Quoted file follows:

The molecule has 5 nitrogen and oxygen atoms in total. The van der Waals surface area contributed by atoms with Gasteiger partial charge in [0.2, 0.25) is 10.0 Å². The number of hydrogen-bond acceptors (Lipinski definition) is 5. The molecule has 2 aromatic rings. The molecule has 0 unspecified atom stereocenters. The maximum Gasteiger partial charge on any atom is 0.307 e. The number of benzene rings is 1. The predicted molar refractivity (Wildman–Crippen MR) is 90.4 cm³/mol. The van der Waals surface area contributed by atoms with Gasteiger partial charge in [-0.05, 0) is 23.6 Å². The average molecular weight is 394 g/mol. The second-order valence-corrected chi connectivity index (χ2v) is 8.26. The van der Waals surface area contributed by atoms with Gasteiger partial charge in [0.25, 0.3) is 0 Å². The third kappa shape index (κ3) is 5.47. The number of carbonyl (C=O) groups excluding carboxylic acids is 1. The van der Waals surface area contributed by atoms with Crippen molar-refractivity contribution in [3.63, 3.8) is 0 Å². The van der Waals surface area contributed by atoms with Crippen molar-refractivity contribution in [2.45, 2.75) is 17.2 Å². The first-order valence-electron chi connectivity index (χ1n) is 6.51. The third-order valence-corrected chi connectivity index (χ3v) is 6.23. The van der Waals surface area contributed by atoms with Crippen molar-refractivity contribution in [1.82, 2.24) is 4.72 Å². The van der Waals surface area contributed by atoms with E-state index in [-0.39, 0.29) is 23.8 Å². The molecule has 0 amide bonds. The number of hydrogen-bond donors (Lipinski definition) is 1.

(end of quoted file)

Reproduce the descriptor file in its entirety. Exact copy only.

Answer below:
The molecule has 5 nitrogen and oxygen atoms in total. The van der Waals surface area contributed by atoms with Gasteiger partial charge in [0.2, 0.25) is 10.0 Å². The number of hydrogen-bond acceptors (Lipinski definition) is 5. The molecule has 2 aromatic rings. The molecule has 0 unspecified atom stereocenters. The maximum Gasteiger partial charge on any atom is 0.307 e. The number of benzene rings is 1. The predicted molar refractivity (Wildman–Crippen MR) is 90.4 cm³/mol. The van der Waals surface area contributed by atoms with Gasteiger partial charge in [-0.05, 0) is 23.6 Å². The average molecular weight is 394 g/mol. The second-order valence-corrected chi connectivity index (χ2v) is 8.26. The van der Waals surface area contributed by atoms with Gasteiger partial charge in [0.25, 0.3) is 0 Å². The third kappa shape index (κ3) is 5.47. The number of carbonyl (C=O) groups excluding carboxylic acids is 1. The van der Waals surface area contributed by atoms with Crippen molar-refractivity contribution in [3.63, 3.8) is 0 Å². The van der Waals surface area contributed by atoms with Crippen molar-refractivity contribution in [2.45, 2.75) is 17.2 Å². The first-order valence-electron chi connectivity index (χ1n) is 6.51. The third-order valence-corrected chi connectivity index (χ3v) is 6.23. The van der Waals surface area contributed by atoms with Crippen molar-refractivity contribution in [1.82, 2.24) is 4.72 Å². The van der Waals surface area contributed by atoms with E-state index in [-0.39, 0.29) is 23.8 Å². The molecule has 0 amide bonds. The number of hydrogen-bond donors (Lipinski definition) is 1.